A point not mentioned here, at least not that I've seen, is that current Intel quads besides not being integrated with 4 cores on one die as well do not have a shared cache. This in fact is perhaps a more significant difference from AMD's first gen quad design as without the shared cache the cores have to use the FSB instead. Personally I feel as well that much of the rumors about one chip being better than the other is yet to be proven. I DO however feel that many are making the mistake of comparing brand to brand and making assumptions about one's design being better than the other when there are so many factors involved. There are LOTS of ways a manufacturer can compete design wise in a chip war. Rarely in such wars between big names like AMD and Intel do we have enough concrete evidence to prove one way or another if certain design aspects are better than others because the two often use entirely different approaches. Thus you won't know if memory controllers on the chip, 4 integrated cores on one die, and shared cache will improve Intel's CPUs unless they try it. On paper though it certainly makes sense that it would. And while the word "fanboy" is being thrown around so loosely I think perhaps those resisting such speculation might consider themselves the same with the other camp, as there is really no evidence yet to prove otherwise either. I think that what some are forgetting here is that Intel goes the route of competing with the lowest cost manufacturing process they can before making major design changes. If they can compete in such a way, and they've certainly proven it up to this point, they seem to be content with it until AMD can prove to be faster. It does not mean they can't make their chips even faster using other methods. Lastly, as far as comparing quads goes, AMD has never produced a quad with two duals on one die, no shared cache, and no built in memory controller like Intel has, so we have no way of knowing how they'd have compared in such an arena.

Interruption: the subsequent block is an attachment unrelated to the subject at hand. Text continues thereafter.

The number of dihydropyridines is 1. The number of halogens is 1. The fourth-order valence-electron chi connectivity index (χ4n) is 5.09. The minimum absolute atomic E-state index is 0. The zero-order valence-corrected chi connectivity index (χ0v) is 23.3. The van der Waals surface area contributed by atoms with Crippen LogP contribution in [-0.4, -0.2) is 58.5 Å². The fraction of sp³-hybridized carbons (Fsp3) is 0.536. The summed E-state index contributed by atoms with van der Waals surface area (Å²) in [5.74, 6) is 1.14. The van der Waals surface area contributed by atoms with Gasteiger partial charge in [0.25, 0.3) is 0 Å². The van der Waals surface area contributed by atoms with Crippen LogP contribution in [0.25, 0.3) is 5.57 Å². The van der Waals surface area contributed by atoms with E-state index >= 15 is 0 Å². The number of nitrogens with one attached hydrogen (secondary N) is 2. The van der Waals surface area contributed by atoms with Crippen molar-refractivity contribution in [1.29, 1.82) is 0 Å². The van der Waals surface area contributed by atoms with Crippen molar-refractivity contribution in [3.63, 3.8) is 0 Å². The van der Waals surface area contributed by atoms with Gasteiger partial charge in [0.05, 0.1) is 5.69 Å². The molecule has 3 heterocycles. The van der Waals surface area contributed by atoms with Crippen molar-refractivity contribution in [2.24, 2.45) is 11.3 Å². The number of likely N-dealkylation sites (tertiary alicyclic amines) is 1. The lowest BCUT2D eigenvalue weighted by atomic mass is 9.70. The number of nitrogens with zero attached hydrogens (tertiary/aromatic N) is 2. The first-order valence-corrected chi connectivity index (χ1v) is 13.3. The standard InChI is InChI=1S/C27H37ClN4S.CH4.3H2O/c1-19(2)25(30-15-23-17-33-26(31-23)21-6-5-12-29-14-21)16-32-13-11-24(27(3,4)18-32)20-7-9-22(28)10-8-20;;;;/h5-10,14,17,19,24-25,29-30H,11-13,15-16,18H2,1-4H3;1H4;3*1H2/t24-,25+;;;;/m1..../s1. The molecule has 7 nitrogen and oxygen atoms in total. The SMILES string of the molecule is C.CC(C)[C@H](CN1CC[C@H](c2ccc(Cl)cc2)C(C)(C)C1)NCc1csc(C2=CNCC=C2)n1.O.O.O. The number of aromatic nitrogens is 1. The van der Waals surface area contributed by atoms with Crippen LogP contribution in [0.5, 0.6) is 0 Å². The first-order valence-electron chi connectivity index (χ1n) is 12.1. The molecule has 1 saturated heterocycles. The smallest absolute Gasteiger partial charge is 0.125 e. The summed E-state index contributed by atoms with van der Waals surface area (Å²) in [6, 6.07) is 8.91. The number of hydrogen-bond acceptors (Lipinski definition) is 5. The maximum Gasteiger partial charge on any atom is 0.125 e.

N88TR

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#8 11 years ago
arcadeplayer987;3865909It will be a huge jump in performance from currently quad and the native one because the currently quads are more like 2 x dualcore and the nativ one all cores are working together like a 4x4 car vs. 2x2 car

That's what I thought.

What is Native core?




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Modern Warfare

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#9 11 years ago

Native is just another way of saying integrated, meaning all 4 cores are on one silicone layer. In current Intel quads they are merely "cookie cutter" design where they can take mass production of Core 2 Duos and utilize them in both duals and quads by placing two Core 2 Dous on one die to make a quad. This means they do NOT share cache and instead have to utilize the MB's front side bus to communicate.